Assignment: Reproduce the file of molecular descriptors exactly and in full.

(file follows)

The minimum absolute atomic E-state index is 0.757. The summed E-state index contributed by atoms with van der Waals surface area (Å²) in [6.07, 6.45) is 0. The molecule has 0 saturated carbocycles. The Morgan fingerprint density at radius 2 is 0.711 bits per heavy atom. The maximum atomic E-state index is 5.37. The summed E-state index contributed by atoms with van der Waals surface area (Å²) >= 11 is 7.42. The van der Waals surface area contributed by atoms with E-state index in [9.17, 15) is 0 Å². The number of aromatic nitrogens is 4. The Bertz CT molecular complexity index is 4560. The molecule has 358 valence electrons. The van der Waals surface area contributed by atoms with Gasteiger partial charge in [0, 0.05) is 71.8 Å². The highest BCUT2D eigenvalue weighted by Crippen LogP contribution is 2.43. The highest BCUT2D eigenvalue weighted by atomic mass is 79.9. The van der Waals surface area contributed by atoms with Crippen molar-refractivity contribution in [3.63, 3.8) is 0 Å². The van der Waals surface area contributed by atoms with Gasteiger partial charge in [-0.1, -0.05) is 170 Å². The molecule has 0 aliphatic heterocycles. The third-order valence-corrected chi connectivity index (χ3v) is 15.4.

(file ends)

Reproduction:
The minimum absolute atomic E-state index is 0.757. The summed E-state index contributed by atoms with van der Waals surface area (Å²) in [6.07, 6.45) is 0. The molecule has 0 saturated carbocycles. The Morgan fingerprint density at radius 2 is 0.711 bits per heavy atom. The maximum atomic E-state index is 5.37. The summed E-state index contributed by atoms with van der Waals surface area (Å²) >= 11 is 7.42. The van der Waals surface area contributed by atoms with E-state index in [9.17, 15) is 0 Å². The number of aromatic nitrogens is 4. The Bertz CT molecular complexity index is 4560. The molecule has 358 valence electrons. The van der Waals surface area contributed by atoms with Gasteiger partial charge in [0, 0.05) is 71.8 Å². The highest BCUT2D eigenvalue weighted by Crippen LogP contribution is 2.43. The highest BCUT2D eigenvalue weighted by atomic mass is 79.9. The van der Waals surface area contributed by atoms with Crippen molar-refractivity contribution in [3.63, 3.8) is 0 Å². The van der Waals surface area contributed by atoms with Gasteiger partial charge in [-0.1, -0.05) is 170 Å². The molecule has 0 aliphatic heterocycles. The third-order valence-corrected chi connectivity index (χ3v) is 15.4.